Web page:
I love finding secret speakeasies! Paul & George is a gorgeous must-visit in Stuttgart. As always, the entrance is a little difficult to find, but worth the extra sleuthing. We both had the espresso martini (inching up the list to become one of my favorite cocktails lately) and one of their specials.
Photo via Julia
Nice to have a little fancy cocktail every so often!

Mata Hari:

Mata Hari is a spacious pub located in the center of Stuttgart. The interior has that same grandad den feel (you’re seeing a pattern here, I’m a old man at heart, clearly) but with a secret skateboard mini ramp in the basement. With both indoor and outdoor space, Mata Hara is a good location for late night (it does fill up quickly) and boasts a solid menu with both meat and veg options.
Photo via Yelp

Misch Misch Coffee:

Hailed as one of the best locations for coffee, we spent a few hours at Misch Misch for breakfast and to get a little work finished. The cafe is gorgeous and their coffee was great. On the smaller side, know you might have to wait for a seat, but with the motto of “let’s fill this town with good coffee” you can’t miss it.

Brauhaus Schönbuch:

Located right on the Palace Square, Brauhaus Schönbuch is a great stop for a solid German lunch or dinner. I ordered spätzle (of course) and Chris had the pork schnitzel.

Kleinigkeit:

We LOVED Kleinigkeit! This adorable cafe offers a small, but awesome breakfast menu (we both ordered eggs benedict) with really great service. They were booked with reservations when we arrived, but allowed us to sit outside and have breakfast. They fill up fast, so make a reservation if you can!

List Cafe:

List Cafe was our final breakfast stop before leaving Stuttgart. A nice cafe with both a German and English menu, we ordered eggs (mine with onion, Chris with ham) and salad. Both were great! Our server was so sweet and gave us extra chocolate “for the trip home” when she saw our bags.

Little Italy Stuttgart:

Hi, can I live here?
I know, I know, Italian food while you’re in Germany? But we couldn’t say no to our Airbnb host’s recommendation of two of her favorite restaurants: Little Italy and Sultan Suray (below).
We don’t have many authentic pizza options in Hungary so this was an awesome treat. Chris and I ordered bruschetta (the best) and pizzas. Best part? Our server wrapped our leftovers for our trip the following day. Loved this place and pizza for the plane.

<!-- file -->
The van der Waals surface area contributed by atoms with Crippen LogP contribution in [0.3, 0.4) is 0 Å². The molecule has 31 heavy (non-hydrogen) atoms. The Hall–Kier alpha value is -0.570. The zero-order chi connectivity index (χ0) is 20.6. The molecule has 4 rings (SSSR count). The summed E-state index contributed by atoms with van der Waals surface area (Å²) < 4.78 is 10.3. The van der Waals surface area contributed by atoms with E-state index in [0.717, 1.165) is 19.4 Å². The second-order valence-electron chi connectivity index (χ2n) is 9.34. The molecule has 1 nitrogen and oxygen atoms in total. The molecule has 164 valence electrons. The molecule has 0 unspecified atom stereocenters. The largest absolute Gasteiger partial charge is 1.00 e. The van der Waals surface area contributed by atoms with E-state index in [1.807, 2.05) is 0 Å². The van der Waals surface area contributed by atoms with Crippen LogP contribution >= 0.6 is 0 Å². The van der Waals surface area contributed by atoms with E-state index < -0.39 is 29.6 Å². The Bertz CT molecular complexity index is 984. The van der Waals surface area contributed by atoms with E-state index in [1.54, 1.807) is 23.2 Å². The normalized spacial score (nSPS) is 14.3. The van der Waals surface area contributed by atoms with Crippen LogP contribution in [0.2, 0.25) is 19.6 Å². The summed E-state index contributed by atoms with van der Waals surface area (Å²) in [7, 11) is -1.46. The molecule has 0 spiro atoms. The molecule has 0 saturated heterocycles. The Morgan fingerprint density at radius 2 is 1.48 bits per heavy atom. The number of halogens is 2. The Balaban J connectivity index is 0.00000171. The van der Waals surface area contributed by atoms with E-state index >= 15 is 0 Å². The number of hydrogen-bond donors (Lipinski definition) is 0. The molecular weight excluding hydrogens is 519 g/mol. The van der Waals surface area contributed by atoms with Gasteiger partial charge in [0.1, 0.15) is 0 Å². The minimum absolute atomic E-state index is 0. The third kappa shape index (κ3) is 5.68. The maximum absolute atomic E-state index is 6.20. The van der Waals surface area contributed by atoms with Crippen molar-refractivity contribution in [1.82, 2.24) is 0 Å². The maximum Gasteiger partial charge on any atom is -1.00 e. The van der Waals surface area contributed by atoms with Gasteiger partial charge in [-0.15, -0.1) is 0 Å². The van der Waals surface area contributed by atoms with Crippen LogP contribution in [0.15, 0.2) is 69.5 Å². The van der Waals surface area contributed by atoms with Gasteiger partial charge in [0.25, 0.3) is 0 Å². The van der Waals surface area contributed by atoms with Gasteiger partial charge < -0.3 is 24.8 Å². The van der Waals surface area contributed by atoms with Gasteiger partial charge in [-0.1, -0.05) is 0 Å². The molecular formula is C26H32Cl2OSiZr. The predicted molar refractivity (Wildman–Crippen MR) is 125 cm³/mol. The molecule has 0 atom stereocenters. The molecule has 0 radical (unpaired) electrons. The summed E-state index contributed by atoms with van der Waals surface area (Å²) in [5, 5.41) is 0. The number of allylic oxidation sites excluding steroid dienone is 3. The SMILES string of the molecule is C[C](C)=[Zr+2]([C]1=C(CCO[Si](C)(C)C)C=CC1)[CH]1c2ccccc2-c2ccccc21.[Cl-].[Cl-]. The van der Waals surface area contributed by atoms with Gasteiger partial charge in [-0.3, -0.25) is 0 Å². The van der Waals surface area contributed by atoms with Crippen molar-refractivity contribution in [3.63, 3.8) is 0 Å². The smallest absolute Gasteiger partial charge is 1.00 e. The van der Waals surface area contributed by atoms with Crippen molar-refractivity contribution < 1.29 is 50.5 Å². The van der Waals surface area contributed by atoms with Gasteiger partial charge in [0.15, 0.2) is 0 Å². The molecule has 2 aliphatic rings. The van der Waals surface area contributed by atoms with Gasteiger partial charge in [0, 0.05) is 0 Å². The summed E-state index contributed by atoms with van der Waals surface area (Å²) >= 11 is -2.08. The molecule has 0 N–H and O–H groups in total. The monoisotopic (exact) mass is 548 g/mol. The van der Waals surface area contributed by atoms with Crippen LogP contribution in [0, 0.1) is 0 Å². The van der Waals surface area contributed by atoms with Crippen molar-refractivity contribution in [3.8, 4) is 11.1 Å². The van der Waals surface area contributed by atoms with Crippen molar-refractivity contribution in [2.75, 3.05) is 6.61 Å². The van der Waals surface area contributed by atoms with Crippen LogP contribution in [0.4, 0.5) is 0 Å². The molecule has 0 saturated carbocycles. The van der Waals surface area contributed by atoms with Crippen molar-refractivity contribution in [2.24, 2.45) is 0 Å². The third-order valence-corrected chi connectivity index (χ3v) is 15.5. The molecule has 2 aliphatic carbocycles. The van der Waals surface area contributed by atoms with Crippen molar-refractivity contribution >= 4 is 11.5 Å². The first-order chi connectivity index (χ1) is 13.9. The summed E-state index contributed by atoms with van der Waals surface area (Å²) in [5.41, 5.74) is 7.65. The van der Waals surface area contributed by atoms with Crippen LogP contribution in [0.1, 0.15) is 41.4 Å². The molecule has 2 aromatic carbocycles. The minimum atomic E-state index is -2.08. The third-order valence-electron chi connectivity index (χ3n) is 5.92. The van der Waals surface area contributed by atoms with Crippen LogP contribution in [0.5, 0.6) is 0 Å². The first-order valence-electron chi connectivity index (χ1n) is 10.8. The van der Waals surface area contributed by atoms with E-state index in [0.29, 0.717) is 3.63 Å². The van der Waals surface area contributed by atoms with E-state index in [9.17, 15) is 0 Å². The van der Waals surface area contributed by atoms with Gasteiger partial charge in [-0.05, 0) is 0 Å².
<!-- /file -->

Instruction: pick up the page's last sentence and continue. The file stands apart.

Sultan Saray:

Here’s the thing: Chris and I absolutely love Turkish food, especially late night Turkish food. We actually had dinner at Sultan Saray twice #sorrynotsorry while in Stuttgart–the dishes are THAT good. They serve authentic Turkish options and a couple of international favorites as well; lots of dishes for vegetarians too!
Photo via Sultan Saray

Shops:

Leckerli Stuttgart:

We happened to randomly walk past Leckerli Stuttgart on our way into the center center. This adorable pet shop has everything from organic pet food and homemade treats to pet beds and bandannas. I picked up a couple of dog suckers, which Porkchop promptly devoured and Arya held onto for dear life.
Arya: “What is this treat and how do I keep my big brother from stealing it?”

Cosima Chiton:

I absolutely adored this little fabric and stationary shop! Cosima Chiton is located in the south of Stuttgart and sells unique sewing supplies, postcards, and writing accessories.
Photo via Prinz Stuttgart

Bonus: Stuttgart World Cup

We attended my first ever elite competition while in Stuttgart (best birthday present ever, Chris!) The World Cup was AMAZING and our seats were great. Unfortunately, my camera is terrible, so these potato-quality photos don’t really do the event justice. In an effort to practice mindfulness and being present, I also only took a a few photos. I’m always trying to document everything, so I tried my best to relax and enjoy the event in real time. I’m.so.glad.I.did.

The competitors included Simone Biles (USA), Ana Padurariu (Canada), Elisabeth Seitz (Germany), Lorette Charpy (France), Aliya Mustafina (Russia), Hitomi Hatakeda (Japan), Kim Bui (Germany), Zsofia Kovacs (Hungary), and Carolyne Pedro (Brazil).